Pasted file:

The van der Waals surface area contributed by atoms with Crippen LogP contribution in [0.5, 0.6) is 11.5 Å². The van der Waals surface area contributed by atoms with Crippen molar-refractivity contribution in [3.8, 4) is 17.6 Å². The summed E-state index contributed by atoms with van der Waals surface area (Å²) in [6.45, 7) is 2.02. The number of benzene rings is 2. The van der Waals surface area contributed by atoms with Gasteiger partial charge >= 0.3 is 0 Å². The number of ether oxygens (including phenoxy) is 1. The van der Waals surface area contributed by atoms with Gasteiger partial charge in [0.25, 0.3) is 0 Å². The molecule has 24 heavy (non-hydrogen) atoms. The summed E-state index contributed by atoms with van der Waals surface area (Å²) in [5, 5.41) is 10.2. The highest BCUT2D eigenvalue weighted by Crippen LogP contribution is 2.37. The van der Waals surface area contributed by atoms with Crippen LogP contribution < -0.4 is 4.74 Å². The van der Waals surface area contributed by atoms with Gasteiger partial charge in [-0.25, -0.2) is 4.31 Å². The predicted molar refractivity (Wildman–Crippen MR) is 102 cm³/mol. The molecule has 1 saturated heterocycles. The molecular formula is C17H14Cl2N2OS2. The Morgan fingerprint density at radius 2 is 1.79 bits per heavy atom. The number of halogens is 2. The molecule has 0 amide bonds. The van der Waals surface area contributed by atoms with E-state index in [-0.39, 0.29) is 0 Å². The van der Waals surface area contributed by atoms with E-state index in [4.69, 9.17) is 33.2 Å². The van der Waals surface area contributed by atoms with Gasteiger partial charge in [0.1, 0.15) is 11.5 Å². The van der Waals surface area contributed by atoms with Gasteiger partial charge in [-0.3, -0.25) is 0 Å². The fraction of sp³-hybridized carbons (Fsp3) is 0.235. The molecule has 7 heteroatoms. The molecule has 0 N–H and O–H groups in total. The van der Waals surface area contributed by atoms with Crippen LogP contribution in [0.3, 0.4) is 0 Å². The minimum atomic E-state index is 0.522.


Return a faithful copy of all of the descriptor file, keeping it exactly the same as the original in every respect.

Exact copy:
The van der Waals surface area contributed by atoms with Crippen LogP contribution in [0.5, 0.6) is 11.5 Å². The van der Waals surface area contributed by atoms with Crippen molar-refractivity contribution in [3.8, 4) is 17.6 Å². The summed E-state index contributed by atoms with van der Waals surface area (Å²) in [6.45, 7) is 2.02. The number of benzene rings is 2. The van der Waals surface area contributed by atoms with Gasteiger partial charge >= 0.3 is 0 Å². The number of ether oxygens (including phenoxy) is 1. The van der Waals surface area contributed by atoms with Gasteiger partial charge in [0.25, 0.3) is 0 Å². The molecule has 24 heavy (non-hydrogen) atoms. The summed E-state index contributed by atoms with van der Waals surface area (Å²) in [5, 5.41) is 10.2. The highest BCUT2D eigenvalue weighted by Crippen LogP contribution is 2.37. The van der Waals surface area contributed by atoms with Crippen LogP contribution < -0.4 is 4.74 Å². The van der Waals surface area contributed by atoms with Gasteiger partial charge in [-0.25, -0.2) is 4.31 Å². The predicted molar refractivity (Wildman–Crippen MR) is 102 cm³/mol. The molecule has 1 saturated heterocycles. The molecular formula is C17H14Cl2N2OS2. The Morgan fingerprint density at radius 2 is 1.79 bits per heavy atom. The number of halogens is 2. The molecule has 0 amide bonds. The van der Waals surface area contributed by atoms with E-state index in [-0.39, 0.29) is 0 Å². The van der Waals surface area contributed by atoms with E-state index in [4.69, 9.17) is 33.2 Å². The van der Waals surface area contributed by atoms with Gasteiger partial charge in [0.1, 0.15) is 11.5 Å². The van der Waals surface area contributed by atoms with Gasteiger partial charge in [-0.3, -0.25) is 0 Å². The fraction of sp³-hybridized carbons (Fsp3) is 0.235. The molecule has 7 heteroatoms. The molecule has 0 N–H and O–H groups in total. The van der Waals surface area contributed by atoms with Crippen LogP contribution in [0.3, 0.4) is 0 Å². The minimum atomic E-state index is 0.522.